DIVA TALK: LuPone & Cook Sing Sondheim, Errico Goes Solo and More "Idol" Thoughts

News   DIVA TALK: LuPone & Cook Sing Sondheim, Errico Goes Solo and More "Idol" Thoughts It was confirmed earlier this week that Tony and Olivier Award winner Patti LuPone will take on the role of Fosca in this summer's concert presentation of Stephen Sondheim's Passion at the annual Ravinia Festival in Chicago, IL.
Patti Lupone at the 32nd Annual Theatre Hall of Fame Ceremony Jan. 27
Patti Lupone at the 32nd Annual Theatre Hall of Fame Ceremony Jan. 27 (Photo by Aubrey Reuben)

This will mark La LuPone's third foray into the world of Stephen Sondheim: The first was her celebrated turn as Mrs. Lovett in the concert version of Sweeney Todd that was eventually aired on PBS, and this past summer she took part in a concert staging of A Little Night Music also at the Ravinia, offering a wonderful, full-voiced rendition of the Sondheim anthem "Send in the Clowns." I love that our Evita gal is finally getting the chance to strut her stuff in some classic Sondheim musicals. LuPone has often said in interviews that she longed to perform in a Sondheim production, even writing the composer a note asking to succeed Bernadette Peters in the original production of Sunday in the Park with George. LuPone had also been offered the role of the Witch in the original mounting of Into the Woods, although she ended up heading the cast of the Tony-winning revival of Anything Goes instead.

Let's hope one of these LuPone Sondheims finds its way to Broadway. In the meantime, however, her multitude of fans will have to content themselves with LuPone in concert; several new dates were recently announced:

March 27 at the East County Performing Arts Center in El Cajon, CA ("Matters of the Heart")
March 28-29 at the McCallum Theatre in Palm Desert, CA ("Matters of the Heart")
March 30 at the Ham Auditorium at the University of Nevada in Las Vegas, NV ("Matters of the Heart")
April 5 at the State Theatre in New Brunswick, New Jersey ("Coulda, Woulda, Shoulda")
Aug. 5 at the Mann Center for the Performing Arts in Philadelphia, PA ("Coulda, Woulda, Shoulda")
Nov. 7-9 with the Houston Symphony ("Coulda, Woulda, Shoulda")

BARBARA COOK
Barbara Cook will also be featured during the upcoming Ravinia Festival. The legendary singer will bring her Mostly Sondheim concert to the Chicago festival Sept. 7 and 8, and she will also offer the Tony-nominated program at Carnegie Hall Nov. 22. Her original Sondheim evening at Carnegie Hall — featuring guest vocalist Malcolm Gets — was recorded live and released on DRG Records. DRG will also release the program on DVD/video April 22.

Cook's current concert itinerary follows: Feb. 14-15 at the Byham Theater in Pittsburgh, PA
Feb. 28 and March 1, 2, 6-9 at the Ahmanson Theatre in Los Angeles, CA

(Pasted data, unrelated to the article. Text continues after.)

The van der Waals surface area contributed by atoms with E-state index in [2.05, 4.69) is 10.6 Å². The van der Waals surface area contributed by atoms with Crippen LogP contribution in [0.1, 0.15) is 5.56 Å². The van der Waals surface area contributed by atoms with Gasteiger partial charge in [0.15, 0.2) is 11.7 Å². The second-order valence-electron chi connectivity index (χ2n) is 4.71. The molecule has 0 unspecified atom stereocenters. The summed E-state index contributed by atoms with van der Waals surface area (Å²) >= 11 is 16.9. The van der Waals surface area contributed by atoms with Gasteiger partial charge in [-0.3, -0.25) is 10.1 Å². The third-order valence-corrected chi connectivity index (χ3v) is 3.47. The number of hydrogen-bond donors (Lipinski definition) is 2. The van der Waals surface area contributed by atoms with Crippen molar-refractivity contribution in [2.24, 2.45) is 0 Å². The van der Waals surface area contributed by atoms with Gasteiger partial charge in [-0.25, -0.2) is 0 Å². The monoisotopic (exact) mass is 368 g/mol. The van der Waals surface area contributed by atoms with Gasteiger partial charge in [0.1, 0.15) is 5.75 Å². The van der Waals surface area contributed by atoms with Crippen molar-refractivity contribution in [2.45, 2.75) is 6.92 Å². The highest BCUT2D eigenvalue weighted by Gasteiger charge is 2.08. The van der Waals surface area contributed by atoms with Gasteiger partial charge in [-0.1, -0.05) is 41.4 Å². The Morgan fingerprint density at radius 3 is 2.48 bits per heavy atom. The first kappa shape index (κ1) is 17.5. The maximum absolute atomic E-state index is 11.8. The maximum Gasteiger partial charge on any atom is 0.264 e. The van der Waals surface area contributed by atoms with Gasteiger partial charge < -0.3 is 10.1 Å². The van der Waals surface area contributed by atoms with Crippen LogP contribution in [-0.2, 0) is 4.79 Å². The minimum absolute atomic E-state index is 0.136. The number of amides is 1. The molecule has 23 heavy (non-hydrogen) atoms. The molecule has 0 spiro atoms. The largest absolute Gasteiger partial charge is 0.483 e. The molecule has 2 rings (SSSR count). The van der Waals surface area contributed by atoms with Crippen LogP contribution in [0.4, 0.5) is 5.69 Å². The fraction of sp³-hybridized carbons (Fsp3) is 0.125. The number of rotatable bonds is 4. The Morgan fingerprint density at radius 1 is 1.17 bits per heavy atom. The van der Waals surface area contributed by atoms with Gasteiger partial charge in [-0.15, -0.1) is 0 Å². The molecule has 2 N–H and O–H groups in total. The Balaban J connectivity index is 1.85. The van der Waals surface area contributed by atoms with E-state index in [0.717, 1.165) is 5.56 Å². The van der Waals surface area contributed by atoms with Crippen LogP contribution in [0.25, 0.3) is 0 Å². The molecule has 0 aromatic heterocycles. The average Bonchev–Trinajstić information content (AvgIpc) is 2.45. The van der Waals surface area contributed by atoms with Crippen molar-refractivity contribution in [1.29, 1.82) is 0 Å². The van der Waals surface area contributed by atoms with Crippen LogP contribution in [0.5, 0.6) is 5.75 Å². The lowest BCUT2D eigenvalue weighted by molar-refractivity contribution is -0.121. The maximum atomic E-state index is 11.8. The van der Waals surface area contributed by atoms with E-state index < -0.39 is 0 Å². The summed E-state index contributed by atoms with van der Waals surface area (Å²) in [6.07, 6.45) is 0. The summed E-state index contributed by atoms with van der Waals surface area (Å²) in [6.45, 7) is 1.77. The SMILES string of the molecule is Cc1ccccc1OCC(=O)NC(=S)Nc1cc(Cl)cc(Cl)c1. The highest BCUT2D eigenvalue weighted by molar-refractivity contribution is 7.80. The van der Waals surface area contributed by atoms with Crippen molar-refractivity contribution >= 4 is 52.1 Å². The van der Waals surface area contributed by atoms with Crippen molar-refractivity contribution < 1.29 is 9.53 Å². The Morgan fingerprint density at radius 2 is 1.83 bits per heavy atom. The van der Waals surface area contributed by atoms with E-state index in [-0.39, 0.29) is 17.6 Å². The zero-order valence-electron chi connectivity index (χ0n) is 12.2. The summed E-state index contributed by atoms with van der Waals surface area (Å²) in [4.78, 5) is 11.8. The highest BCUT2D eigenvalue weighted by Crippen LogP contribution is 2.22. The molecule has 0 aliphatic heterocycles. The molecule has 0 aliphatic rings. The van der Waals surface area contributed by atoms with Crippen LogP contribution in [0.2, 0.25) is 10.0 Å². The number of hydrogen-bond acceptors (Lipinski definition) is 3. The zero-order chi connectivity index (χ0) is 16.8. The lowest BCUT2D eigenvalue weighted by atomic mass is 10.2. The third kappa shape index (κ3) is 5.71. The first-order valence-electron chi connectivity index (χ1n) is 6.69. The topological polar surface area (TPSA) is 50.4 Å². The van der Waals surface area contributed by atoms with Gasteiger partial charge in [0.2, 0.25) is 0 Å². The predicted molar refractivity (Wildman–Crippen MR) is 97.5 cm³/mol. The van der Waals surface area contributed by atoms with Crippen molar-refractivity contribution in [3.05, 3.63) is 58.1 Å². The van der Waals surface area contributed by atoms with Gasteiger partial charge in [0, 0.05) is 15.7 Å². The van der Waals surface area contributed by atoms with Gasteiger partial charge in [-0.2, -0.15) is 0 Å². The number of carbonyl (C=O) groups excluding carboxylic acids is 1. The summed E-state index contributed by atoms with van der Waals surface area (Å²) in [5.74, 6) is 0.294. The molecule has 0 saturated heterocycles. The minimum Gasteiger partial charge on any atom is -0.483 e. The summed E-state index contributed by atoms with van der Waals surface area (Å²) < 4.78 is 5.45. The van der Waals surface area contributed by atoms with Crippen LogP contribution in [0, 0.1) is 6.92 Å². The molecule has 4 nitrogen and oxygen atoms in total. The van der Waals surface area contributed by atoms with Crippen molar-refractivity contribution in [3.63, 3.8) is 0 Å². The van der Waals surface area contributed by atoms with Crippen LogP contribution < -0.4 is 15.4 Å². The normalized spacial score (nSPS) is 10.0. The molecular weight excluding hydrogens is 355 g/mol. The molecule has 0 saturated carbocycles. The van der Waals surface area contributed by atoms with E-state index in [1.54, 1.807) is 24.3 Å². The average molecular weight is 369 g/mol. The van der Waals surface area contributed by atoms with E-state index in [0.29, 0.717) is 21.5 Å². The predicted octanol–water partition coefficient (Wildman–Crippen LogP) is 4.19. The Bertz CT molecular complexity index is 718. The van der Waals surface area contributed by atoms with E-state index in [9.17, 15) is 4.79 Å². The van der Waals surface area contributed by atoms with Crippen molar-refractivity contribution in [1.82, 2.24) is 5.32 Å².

March 21 at the Flynn Center in Flynn, MI
March 28 at the New Jersey Performing Arts Center in Newark, NJ
Sept. 7-8 at the Ravinia Festival in Chicago, IL
Sept. 13 at the Tulsa Opera House in Tulsa, OK
Sept. 20 in Bethlehem, PA; concert with Marilyn Horne
Oct. 3 at Symphony Hall in Boston, MA; concert with Marilyn Horne
Nov. 22 at Carnegie Hall in New York, NY

FOR THE RECORD

Melissa Errico: "Blue Like That"
I never understand the decision Broadway performers make when they record their first solo album and include virtually no theatre songs, especially when their fan base is nearly 100 percent theatre fans. I guess I actually do understand the decision, usually a desire to have a pop hit, although it's rare that theatre performers crossover. That said, I received an advance copy of Melissa Errico's solo debut disc — "Blue Like That" (Manhattan Records) — earlier this week, and, though it came as no surprise, there was only one theatre song on the 12-track disc, Rodgers and Hart's "He Was Too Good to Me," which was cut from the musical Simple Simon. Thankfully, Errico also includes Billy Joel's "And So It Goes," one of the composer's most heartfelt tunes that is as beautiful as many theatre songs. It is on these two songs, which tell stories rather than simply create moods, that Errico is most effective.

Errico possesses a beautiful voice, one of the loveliest sopranos around, but there is a sameness to her singing on many of the tracks, an almost detached quality that fails to make the unfamiliar songs register with the listener. It may very well also be that many of the songs are just too similar in tone. However, it's not a bad recording, far from it. Some of the tracks are quite pretty — I particularly enjoyed "When He Loved Me" and the title tune — but overall, it's just somewhat too mellow from a performer who can be much more exciting.